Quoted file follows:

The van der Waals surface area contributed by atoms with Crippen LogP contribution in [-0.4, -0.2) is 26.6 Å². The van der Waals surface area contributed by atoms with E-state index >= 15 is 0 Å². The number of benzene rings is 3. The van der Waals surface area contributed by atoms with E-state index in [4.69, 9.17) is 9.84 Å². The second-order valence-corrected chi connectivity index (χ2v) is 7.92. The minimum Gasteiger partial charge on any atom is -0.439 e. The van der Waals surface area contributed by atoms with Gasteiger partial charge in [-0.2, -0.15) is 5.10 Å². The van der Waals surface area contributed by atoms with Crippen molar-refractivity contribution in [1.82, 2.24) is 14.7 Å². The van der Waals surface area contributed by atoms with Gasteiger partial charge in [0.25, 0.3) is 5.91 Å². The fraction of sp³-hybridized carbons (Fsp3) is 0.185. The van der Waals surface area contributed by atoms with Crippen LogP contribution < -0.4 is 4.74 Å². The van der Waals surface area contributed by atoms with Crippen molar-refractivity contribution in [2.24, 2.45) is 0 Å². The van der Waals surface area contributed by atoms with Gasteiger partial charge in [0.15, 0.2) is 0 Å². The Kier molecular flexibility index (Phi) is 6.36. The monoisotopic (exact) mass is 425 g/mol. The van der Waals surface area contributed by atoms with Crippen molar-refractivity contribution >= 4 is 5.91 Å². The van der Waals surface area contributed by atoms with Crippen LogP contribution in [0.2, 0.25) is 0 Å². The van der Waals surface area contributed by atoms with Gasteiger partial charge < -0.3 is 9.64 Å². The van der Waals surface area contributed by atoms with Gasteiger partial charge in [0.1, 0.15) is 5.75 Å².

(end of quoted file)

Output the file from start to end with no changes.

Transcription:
The van der Waals surface area contributed by atoms with Crippen LogP contribution in [-0.4, -0.2) is 26.6 Å². The van der Waals surface area contributed by atoms with E-state index >= 15 is 0 Å². The number of benzene rings is 3. The van der Waals surface area contributed by atoms with E-state index in [4.69, 9.17) is 9.84 Å². The second-order valence-corrected chi connectivity index (χ2v) is 7.92. The minimum Gasteiger partial charge on any atom is -0.439 e. The van der Waals surface area contributed by atoms with Gasteiger partial charge in [-0.2, -0.15) is 5.10 Å². The van der Waals surface area contributed by atoms with Crippen molar-refractivity contribution in [1.82, 2.24) is 14.7 Å². The van der Waals surface area contributed by atoms with Gasteiger partial charge in [0.25, 0.3) is 5.91 Å². The fraction of sp³-hybridized carbons (Fsp3) is 0.185. The van der Waals surface area contributed by atoms with Crippen LogP contribution < -0.4 is 4.74 Å². The van der Waals surface area contributed by atoms with Crippen molar-refractivity contribution in [2.24, 2.45) is 0 Å². The van der Waals surface area contributed by atoms with Gasteiger partial charge in [0.15, 0.2) is 0 Å². The Kier molecular flexibility index (Phi) is 6.36. The monoisotopic (exact) mass is 425 g/mol. The van der Waals surface area contributed by atoms with Crippen molar-refractivity contribution >= 4 is 5.91 Å². The van der Waals surface area contributed by atoms with Crippen LogP contribution in [0.2, 0.25) is 0 Å². The van der Waals surface area contributed by atoms with Gasteiger partial charge < -0.3 is 9.64 Å². The van der Waals surface area contributed by atoms with Gasteiger partial charge in [0.1, 0.15) is 5.75 Å².